Touch sets A Plague Tale apart. Plenty of other “cinematic,” set-piece laden, action games have touch, but it is always rare, given weight and emphasis. Kratos reaches for his son, then withholds his hand. A chance encounter with a giraffe interrupts Joel and Ellie’s violent roaming for long enough for them to pet it. Nathan Drake lifts a broken man next to him in a desperate attempt to save his life. A Plague Tale: Innocence is different because touch is casual. Hugo holds his sister’s Amicia’s hand, because the world is terrifying and he needs an anchor to ground his flighty soul. That touch is constant; it is its absence that is carefully deployed. A Plague Tale’s central image is Amicia, holding a torch to drive the rats away, as Hugo clutches to her, begging for the light to stay.
It is an understatement to say that games have an interest in apocalypses. There are innumerable reasons why, from budget (it’s a lot easier to populate your world with ghosts than people) to influence (zombies and Stalkers populate games for a reason). However, games are both a product of capitalism’s narratives and its self propulsion. To simplify, apocalypses are often a product of our inability to create and imagine a better world. This is why even the most thoughtful games of this kind still strike me as conservative. The Last of Us depicts an apocalypse as the end of history. All communities will eventually decay. Even if they don’t, they must fight off invasion from all sides. The collapse of society brings out who we really are and it is monstrous. The end of western civilization is the end of everything.
A Plague Tale is immediately in conversation with these apocalypses, as it buries itself in tropes of the genre. There is a chosen child with the key to the source of the world’s end, a found family driven together by desperate circumstance that fractures at the seams, and even mindless hordes of man eating monsters. Unusually, it sets all this in a time period of real historical drama: 14th century France at the outbreak of the plague. There are no zombies, but there are plague rats. The Last of Us tries to elevate its material through competent emotional work and acoustic guitars, but A Plague Tale downgrades, turning its tragic tale of aristocrats destroyed by history into a set-piece laden romp filtered through late Hollywood zombie flicks. The rats swarming and erupting across fields of wheat and old crypts is most akin to World War Z’s hoards, and operates with a similar AI system. Its camp makes it more honest than its peers and also makes its setting less reactionary.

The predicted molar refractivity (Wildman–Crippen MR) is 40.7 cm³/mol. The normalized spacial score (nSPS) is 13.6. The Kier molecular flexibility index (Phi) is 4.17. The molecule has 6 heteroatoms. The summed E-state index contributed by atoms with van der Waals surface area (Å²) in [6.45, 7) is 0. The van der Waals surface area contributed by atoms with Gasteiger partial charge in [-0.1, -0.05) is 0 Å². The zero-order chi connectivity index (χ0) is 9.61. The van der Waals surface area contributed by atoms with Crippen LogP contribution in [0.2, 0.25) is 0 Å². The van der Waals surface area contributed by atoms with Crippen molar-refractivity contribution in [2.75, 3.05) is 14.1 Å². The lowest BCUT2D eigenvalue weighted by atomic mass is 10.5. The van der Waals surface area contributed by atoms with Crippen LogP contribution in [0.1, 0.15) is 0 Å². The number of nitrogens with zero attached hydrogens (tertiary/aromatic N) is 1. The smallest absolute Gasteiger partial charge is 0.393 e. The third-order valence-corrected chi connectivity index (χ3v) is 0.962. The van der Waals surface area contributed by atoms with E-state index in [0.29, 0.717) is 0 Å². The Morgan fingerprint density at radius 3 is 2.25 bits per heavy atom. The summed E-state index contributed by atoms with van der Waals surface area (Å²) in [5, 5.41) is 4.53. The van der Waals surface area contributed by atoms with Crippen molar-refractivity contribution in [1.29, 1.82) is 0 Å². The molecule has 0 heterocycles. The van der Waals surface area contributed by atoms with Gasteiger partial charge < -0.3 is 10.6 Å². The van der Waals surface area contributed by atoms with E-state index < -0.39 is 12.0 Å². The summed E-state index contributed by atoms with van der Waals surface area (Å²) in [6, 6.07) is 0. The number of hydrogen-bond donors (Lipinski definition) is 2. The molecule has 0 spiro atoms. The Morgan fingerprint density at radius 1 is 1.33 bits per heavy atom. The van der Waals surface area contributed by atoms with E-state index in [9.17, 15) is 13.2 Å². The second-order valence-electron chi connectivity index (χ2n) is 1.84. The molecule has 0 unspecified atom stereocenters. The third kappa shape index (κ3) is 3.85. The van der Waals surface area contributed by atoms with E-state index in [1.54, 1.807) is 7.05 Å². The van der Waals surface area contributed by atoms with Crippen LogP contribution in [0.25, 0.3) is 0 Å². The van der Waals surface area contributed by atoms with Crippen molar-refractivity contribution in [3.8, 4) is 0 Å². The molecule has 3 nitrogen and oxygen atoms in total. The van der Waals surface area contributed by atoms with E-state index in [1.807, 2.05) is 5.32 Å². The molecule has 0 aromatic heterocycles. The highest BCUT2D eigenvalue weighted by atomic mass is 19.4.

I don’t want to pretend that A Plague Tale entirely escapes this conservatism, its scrambling hiding places and abandoned villages littered with material to salvage borrow directly from past destroyed worlds. It even escalates to yet another video game boss, three hits to death and all. However, because it re-contextualizes both narrative and game tropes in a past age, it avoids post apocalypse’s most conservative impulses. By setting its catastrophe in a distant past, A Plague Tale affirms that such apocalypses have already happened and that they might happen again. Life will still continue, just maybe not our life.
This is not to undermine the tragedy of loss, but to place it in context. Walter Benjamin argued that we create history through the story of the present. Nazi Germany’s emphasis on old mythology, filtered through Wagner and racism, was to make claim to a history that never existed. Apocalypses are typically utilized in this fashion as either incomplete or total. The black death or WWI were not real apocalypses, governments continued to exist. Hiroshima was not so bad, Japan is still a nation. They undermine loss in service of some future, more horrific death. The other tack is annihilation. In my public school, we talked about the Trail of Tears, but not of the occupation of Alcatraz. No life for the marginalized, only distant death. It is convenient to believe that atrocity was one single event, not ongoing, not able to be resisted.